I am a little confused whether the entangled state and Bell state are the same thing? If they have a bit of contrast, what is the difference between them?

  • 1
    $\begingroup$ The four Bell states are regarded as maximally entangled quantum states of two qubits. However, there are unaccountably infinitely many more entangled states. As analogy, $\sqrt{2}$ and $\pi$ are irrational numbers, but we know that they are just two out of the uncountable irrational numbers out there. In similar vein, the four bell states are just an example of four entangled states out of the uncountable infinite number of entangled states. However, they are special so they have their own name. Just like how $\pi$ and $e$ have their own name and symbol. $\endgroup$
    – KAJ226
    Mar 21, 2021 at 17:31
  • $\begingroup$ Also, wrt the 4 Bell states of 2 qubits , we can say that once we know the state of one of the qubit, we are sure of the state of the other qubits. For e.g. considering 1/sq rt 2 (|00> +|11>) , once we measure one entangled qubit, with measured value = 0, the other has to be 0. $\endgroup$
    – Kittu A
    Nov 26, 2021 at 7:02

3 Answers 3


A bipartite state $\rho_{AB}$ is called entangled if it cannot be written as $$ \rho_{AB} = \sum_i \lambda_i \sigma_A^i \otimes \sigma_B^i, $$ for some $\lambda_i\geq 0$, $\sum_i \lambda_i = 1$ and $\sigma_A^i$, $\sigma_B^i$ are states on systems $A$ and $B$ respectively, for all $i$. In other words, a state is entangled if it cannot be written as a convex combination of product states.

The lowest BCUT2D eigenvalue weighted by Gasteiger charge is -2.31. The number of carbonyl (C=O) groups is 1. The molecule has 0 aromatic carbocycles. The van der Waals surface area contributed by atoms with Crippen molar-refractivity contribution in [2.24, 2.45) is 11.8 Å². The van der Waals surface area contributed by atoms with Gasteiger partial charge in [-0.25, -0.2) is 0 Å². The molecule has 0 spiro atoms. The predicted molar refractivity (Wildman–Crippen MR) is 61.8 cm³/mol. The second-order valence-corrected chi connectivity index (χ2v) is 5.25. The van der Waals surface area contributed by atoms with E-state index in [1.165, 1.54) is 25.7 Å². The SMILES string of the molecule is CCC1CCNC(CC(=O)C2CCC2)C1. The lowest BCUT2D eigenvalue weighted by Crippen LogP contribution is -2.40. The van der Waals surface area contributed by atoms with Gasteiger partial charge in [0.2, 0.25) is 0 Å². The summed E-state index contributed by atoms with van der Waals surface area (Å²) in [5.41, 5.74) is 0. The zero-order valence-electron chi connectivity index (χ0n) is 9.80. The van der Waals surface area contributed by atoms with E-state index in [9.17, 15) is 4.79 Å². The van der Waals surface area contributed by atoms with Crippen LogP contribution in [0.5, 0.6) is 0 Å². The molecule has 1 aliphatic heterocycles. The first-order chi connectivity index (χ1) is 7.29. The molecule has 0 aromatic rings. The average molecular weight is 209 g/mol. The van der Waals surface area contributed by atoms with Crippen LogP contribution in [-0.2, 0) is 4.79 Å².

The four Bell-states are usually referring to the states $$ | \Phi^{\pm}\rangle = \frac{1}{\sqrt{2}}(|00\rangle \pm |11\rangle) \qquad |\Psi^{\pm}\rangle = \frac{1}{\sqrt{2}}(|01\rangle \pm |10\rangle) $$ The Bell states are all entangled in the sense above with for example $\rho = |\Phi^{\pm}\rangle \langle \Phi^{\pm}|$ or similarly for the other states. However, not all entangled states are Bell-states. For example, the states $|\psi\rangle = \cos(\theta) |00\rangle + \sin(\theta) |11\rangle$ for $\theta \in (0, \pi/4)$ are all entangled but are not Bell-states.


Put in simply words you could say that $$bell \implies entangled$$ but not the opposite. Namely the Bell state is a precise case of the entangled state.

We have that an entangled state is such that it cannot be expressed as a tensor product, i.e. $$\nexists |x⟩ |y⟩: |\phi⟩ = |x⟩\otimes |y⟩$$ in the two qbits case.

On the other hand, the Bell State is a precise state obtained by a precise sequence of transformations resulting in: $$|\psi⟩ = \dfrac{1}{\sqrt{2}}|00⟩+\dfrac{1}{\sqrt{2}}|11⟩$$ Which is indeed entangled (you can prove it) but not the only case of entanglement.


A simpler answer with fewer mathematical symbols:

The Bell states are examples of entangled states, but there's other examples of entangled states that are not Bell states, for example the W state:

$$ \tag{1} \frac{1}{\sqrt{3}}\left(|001\rangle + |010\rangle + | 100\rangle\right), $$

the GHZ states for example:

$$ \tag{2} \frac{1}{\sqrt{2}}\left(|000\rangle + |111\rangle\right), $$

and many more.


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